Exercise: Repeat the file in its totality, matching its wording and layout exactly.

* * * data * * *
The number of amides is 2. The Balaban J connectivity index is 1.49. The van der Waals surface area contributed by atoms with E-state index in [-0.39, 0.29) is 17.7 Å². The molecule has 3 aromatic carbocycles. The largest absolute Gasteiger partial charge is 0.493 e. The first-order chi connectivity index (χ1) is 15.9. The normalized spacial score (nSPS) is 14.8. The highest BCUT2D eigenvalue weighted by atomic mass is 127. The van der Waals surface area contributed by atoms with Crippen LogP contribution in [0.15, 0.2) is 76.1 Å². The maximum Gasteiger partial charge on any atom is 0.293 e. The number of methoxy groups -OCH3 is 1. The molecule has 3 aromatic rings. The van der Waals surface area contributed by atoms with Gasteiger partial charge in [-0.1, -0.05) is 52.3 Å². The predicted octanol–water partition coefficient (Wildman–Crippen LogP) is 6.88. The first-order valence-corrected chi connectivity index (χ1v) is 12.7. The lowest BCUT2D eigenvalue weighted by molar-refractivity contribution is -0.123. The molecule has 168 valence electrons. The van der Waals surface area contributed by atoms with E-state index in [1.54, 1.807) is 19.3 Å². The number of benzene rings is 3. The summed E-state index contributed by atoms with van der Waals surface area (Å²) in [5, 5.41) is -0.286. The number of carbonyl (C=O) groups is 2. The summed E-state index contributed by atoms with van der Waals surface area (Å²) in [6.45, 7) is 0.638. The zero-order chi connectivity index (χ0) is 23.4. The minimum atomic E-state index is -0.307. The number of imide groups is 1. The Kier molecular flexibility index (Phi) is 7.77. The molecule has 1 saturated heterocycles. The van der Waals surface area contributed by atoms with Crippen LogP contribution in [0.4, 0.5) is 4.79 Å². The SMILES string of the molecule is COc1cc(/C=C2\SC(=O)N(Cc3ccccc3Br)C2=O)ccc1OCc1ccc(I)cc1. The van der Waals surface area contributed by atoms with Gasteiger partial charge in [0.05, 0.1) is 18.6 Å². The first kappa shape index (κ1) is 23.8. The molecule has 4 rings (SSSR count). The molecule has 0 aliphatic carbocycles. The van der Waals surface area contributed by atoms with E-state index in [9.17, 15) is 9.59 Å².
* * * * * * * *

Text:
The number of amides is 2. The Balaban J connectivity index is 1.49. The van der Waals surface area contributed by atoms with E-state index in [-0.39, 0.29) is 17.7 Å². The molecule has 3 aromatic carbocycles. The largest absolute Gasteiger partial charge is 0.493 e. The first-order chi connectivity index (χ1) is 15.9. The normalized spacial score (nSPS) is 14.8. The highest BCUT2D eigenvalue weighted by atomic mass is 127. The van der Waals surface area contributed by atoms with Crippen LogP contribution in [0.15, 0.2) is 76.1 Å². The maximum Gasteiger partial charge on any atom is 0.293 e. The number of methoxy groups -OCH3 is 1. The molecule has 3 aromatic rings. The van der Waals surface area contributed by atoms with Gasteiger partial charge in [-0.1, -0.05) is 52.3 Å². The predicted octanol–water partition coefficient (Wildman–Crippen LogP) is 6.88. The first-order valence-corrected chi connectivity index (χ1v) is 12.7. The lowest BCUT2D eigenvalue weighted by molar-refractivity contribution is -0.123. The molecule has 168 valence electrons. The van der Waals surface area contributed by atoms with E-state index in [1.54, 1.807) is 19.3 Å². The number of benzene rings is 3. The summed E-state index contributed by atoms with van der Waals surface area (Å²) in [5, 5.41) is -0.286. The number of carbonyl (C=O) groups is 2. The summed E-state index contributed by atoms with van der Waals surface area (Å²) in [6.45, 7) is 0.638. The zero-order chi connectivity index (χ0) is 23.4. The minimum atomic E-state index is -0.307. The number of imide groups is 1. The Kier molecular flexibility index (Phi) is 7.77. The molecule has 1 saturated heterocycles. The van der Waals surface area contributed by atoms with Crippen LogP contribution in [0.4, 0.5) is 4.79 Å². The SMILES string of the molecule is COc1cc(/C=C2\SC(=O)N(Cc3ccccc3Br)C2=O)ccc1OCc1ccc(I)cc1. The van der Waals surface area contributed by atoms with Gasteiger partial charge in [0.05, 0.1) is 18.6 Å². The first kappa shape index (κ1) is 23.8. The molecule has 4 rings (SSSR count). The molecule has 0 aliphatic carbocycles. The van der Waals surface area contributed by atoms with E-state index in [9.17, 15) is 9.59 Å².